I know I’m late to this party, but I just have to say it: I absolutely love Ansible.

For many years, I have been a Puppet wrangler.  It was always a real struggle.  I mean, the basics are pretty straightforward, and the framework provides everything you reasonably need to achieve some exceptionally sophisticated automation.  If you embrace the “Puppet Way”, there’s really nothing you can’t do.  I’ve helped write and maintain modules that are many tens-of-thousands of lines of code that pretty well ran our application infrastructure and was the foundation of the application’s software delivery machinery.  But it was a pain.  It was never just right.  There were always caveats and mental hoops to jump through.  It made me feel inadequate as a developer.  It broke my brain.  It was such a chore.  I came to dread wading into module code for any reason. Continue reading

Bootstrapping A Simple Openstack Lab

In my last post, I waved my hands and assumed you had a deployment of Openstack to run the CoreOS cluster that was the subject of that post.  I felt a little absurd talking about autonomous, self-assembling infrastructure-in-a-box while choosing to forego a simple tutorial on setting up an all-in-one lab environment, at a minimum. So this time around, we’ll discuss a way you might bootstrap a simple Openstack deployment.  This setup will result in an RDO all-in-one Openstack system where the floating ip pool will be assigning valid IP addresses on your “public” network.  In this example, we pretend your lab subnet is  When you assign a floating IP address, any host that can route to that network will be able to talk to those floating IPs (assuming your security group allows it).

In my personal home lab, the first thing I set up was a Cobbler server.  I performed a minimal installation of CentOS 6.5 x86_64 with a netboot ISO, installed the EPEL repo, and set up Cobbler using the instructions on the Cobbler website.  I configured Cobbler to manage DHCP and DNS, and also installed cobbler-web.  I imported one distro: centos-6.5-x86_64.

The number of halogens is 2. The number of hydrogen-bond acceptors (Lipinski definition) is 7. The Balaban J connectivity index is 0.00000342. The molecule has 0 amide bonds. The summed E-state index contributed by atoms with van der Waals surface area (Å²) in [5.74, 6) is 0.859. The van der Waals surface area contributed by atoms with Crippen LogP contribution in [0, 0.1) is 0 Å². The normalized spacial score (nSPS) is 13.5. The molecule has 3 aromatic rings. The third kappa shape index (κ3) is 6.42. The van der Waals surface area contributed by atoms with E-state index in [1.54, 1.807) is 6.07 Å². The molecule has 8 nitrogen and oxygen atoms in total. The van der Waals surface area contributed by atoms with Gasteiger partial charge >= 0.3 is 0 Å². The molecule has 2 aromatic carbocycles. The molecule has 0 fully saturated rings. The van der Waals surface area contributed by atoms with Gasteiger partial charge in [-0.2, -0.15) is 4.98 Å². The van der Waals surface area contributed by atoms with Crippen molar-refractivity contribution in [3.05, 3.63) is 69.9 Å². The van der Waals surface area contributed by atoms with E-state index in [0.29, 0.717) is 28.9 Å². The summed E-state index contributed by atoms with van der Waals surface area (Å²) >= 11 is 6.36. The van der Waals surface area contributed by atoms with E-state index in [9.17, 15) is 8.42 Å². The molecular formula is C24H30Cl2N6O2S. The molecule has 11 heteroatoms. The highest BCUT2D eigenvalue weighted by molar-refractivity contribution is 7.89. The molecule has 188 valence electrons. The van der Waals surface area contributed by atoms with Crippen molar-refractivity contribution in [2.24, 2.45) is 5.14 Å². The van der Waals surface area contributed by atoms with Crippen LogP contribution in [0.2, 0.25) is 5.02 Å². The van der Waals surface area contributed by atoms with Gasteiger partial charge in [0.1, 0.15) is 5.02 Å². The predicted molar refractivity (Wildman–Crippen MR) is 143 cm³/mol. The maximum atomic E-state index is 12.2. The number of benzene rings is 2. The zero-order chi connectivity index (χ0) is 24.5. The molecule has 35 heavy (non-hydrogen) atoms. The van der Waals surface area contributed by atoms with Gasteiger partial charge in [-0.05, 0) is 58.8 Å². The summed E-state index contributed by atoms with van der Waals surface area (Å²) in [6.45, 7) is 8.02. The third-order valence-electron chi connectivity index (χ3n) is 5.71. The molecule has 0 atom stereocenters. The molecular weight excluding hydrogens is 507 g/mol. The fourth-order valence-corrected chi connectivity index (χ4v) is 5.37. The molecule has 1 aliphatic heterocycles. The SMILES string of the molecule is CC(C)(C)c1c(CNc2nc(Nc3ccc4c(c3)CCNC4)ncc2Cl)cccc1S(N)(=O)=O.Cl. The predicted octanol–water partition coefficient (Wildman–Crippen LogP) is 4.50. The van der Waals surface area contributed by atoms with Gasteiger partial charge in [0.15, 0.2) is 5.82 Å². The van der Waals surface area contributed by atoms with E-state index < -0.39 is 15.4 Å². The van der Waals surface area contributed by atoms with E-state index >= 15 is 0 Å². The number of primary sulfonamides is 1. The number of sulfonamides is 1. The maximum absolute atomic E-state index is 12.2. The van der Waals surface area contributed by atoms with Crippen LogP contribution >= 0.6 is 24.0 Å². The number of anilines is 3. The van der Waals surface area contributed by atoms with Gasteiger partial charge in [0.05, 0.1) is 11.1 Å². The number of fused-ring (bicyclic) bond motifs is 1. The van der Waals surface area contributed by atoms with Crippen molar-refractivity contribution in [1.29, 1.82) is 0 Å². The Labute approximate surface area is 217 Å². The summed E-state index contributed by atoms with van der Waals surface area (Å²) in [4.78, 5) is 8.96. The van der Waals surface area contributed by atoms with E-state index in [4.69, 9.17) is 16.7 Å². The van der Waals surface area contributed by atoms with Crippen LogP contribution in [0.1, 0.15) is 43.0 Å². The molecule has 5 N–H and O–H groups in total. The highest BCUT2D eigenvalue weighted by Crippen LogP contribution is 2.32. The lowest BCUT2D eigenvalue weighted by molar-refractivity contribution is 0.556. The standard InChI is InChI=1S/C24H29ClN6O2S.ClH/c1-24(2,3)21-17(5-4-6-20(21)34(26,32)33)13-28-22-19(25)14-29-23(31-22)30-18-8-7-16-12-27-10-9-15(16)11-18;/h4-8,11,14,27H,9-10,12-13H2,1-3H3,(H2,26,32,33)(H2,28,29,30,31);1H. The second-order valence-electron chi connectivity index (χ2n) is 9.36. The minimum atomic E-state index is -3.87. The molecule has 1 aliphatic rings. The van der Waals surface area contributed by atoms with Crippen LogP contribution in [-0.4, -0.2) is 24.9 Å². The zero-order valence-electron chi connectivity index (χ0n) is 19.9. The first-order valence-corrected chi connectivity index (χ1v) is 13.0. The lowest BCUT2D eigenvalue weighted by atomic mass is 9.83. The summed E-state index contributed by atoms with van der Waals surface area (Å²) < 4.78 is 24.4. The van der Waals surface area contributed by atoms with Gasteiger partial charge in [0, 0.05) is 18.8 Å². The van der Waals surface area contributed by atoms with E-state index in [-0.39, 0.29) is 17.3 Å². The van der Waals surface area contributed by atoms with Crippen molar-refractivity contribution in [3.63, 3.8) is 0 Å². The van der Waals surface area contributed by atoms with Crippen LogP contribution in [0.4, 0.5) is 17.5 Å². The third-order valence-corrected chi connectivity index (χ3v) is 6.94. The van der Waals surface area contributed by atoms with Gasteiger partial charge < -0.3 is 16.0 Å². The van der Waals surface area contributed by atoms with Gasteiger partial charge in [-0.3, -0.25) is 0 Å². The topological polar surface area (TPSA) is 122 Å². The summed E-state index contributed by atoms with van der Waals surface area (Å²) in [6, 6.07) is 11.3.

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A Simple CoreOS and Etcd Cluster

In my idle moments, I contemplate such things as self-assembling infrastructure-in-a-box.  What I mean by that is how do you go from an an empty room (conceptually) to doing useful work for the business in as few steps as possible, as quickly as possible?  What minimum complement of services do you need, and how do you bootstrap it into existence, autonomously?  The goal is to perform as few manual steps as possible to get to a state where you can easily build out the rest of your infrastructure and start deploying applications right away.  Bootstrapping.  Inception.  Whatever.

In this post, at a high level, I want to lay out a simple application platform bootstrapping exercise.  We’re going to make use of a HOT template for Openstack to bring up a three node CoreOS cluster which performs auto-discovery to assemble an etcd cluster.  This is not a tutorial on Openstack.  I am not covering the obvious question of how to get Openstack running.  The point of this exercise is only to lay the foundation for running clustered applications in Docker containers.

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Initial Thoughts on Cloud-Init

I have a confession: I only recently discovered the awesome that is cloud-init.  I mean, I’d heard of it, but hadn’t ever really dug in to get to know it.  I most definitely fall into the early-adopter category when it comes to technology, too.  As a freshman in college, I helped build a network kickstart installer, years before tools like Cobbler came on the scene.  After college, I had the good fortune to work somewhere that understood the possibilities with VMWare, and was running a nearly 100% virtualized infrastructure in the ESX 2.0 days.  I first discovered Puppet back in the 0.23 days.  I was using Mcollective in production almost 2 years ago.  I wowed my developers with Vagrant in the pre 1.0 days.

But cloud-init.

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